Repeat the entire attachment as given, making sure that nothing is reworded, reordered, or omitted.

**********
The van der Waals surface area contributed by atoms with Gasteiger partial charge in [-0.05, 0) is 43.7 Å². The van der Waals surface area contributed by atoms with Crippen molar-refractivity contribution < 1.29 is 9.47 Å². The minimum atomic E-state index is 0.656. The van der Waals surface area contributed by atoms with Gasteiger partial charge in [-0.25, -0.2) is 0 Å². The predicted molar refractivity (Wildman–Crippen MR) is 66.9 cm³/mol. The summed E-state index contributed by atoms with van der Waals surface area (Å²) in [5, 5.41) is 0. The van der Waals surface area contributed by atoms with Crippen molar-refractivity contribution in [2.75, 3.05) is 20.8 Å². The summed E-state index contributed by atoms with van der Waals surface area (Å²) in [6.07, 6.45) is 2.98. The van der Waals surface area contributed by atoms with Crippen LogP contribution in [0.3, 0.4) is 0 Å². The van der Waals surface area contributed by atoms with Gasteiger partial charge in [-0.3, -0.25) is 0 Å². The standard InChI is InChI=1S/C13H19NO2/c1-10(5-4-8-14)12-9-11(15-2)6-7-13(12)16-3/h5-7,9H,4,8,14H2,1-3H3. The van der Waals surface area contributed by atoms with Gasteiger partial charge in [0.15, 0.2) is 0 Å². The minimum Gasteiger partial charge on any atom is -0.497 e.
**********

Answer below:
The van der Waals surface area contributed by atoms with Gasteiger partial charge in [-0.05, 0) is 43.7 Å². The van der Waals surface area contributed by atoms with Crippen molar-refractivity contribution < 1.29 is 9.47 Å². The minimum atomic E-state index is 0.656. The van der Waals surface area contributed by atoms with Gasteiger partial charge in [-0.25, -0.2) is 0 Å². The predicted molar refractivity (Wildman–Crippen MR) is 66.9 cm³/mol. The summed E-state index contributed by atoms with van der Waals surface area (Å²) in [5, 5.41) is 0. The van der Waals surface area contributed by atoms with Crippen molar-refractivity contribution in [2.75, 3.05) is 20.8 Å². The summed E-state index contributed by atoms with van der Waals surface area (Å²) in [6.07, 6.45) is 2.98. The van der Waals surface area contributed by atoms with Crippen LogP contribution in [0.3, 0.4) is 0 Å². The van der Waals surface area contributed by atoms with Gasteiger partial charge in [-0.3, -0.25) is 0 Å². The standard InChI is InChI=1S/C13H19NO2/c1-10(5-4-8-14)12-9-11(15-2)6-7-13(12)16-3/h5-7,9H,4,8,14H2,1-3H3. The van der Waals surface area contributed by atoms with Gasteiger partial charge in [0.15, 0.2) is 0 Å². The minimum Gasteiger partial charge on any atom is -0.497 e.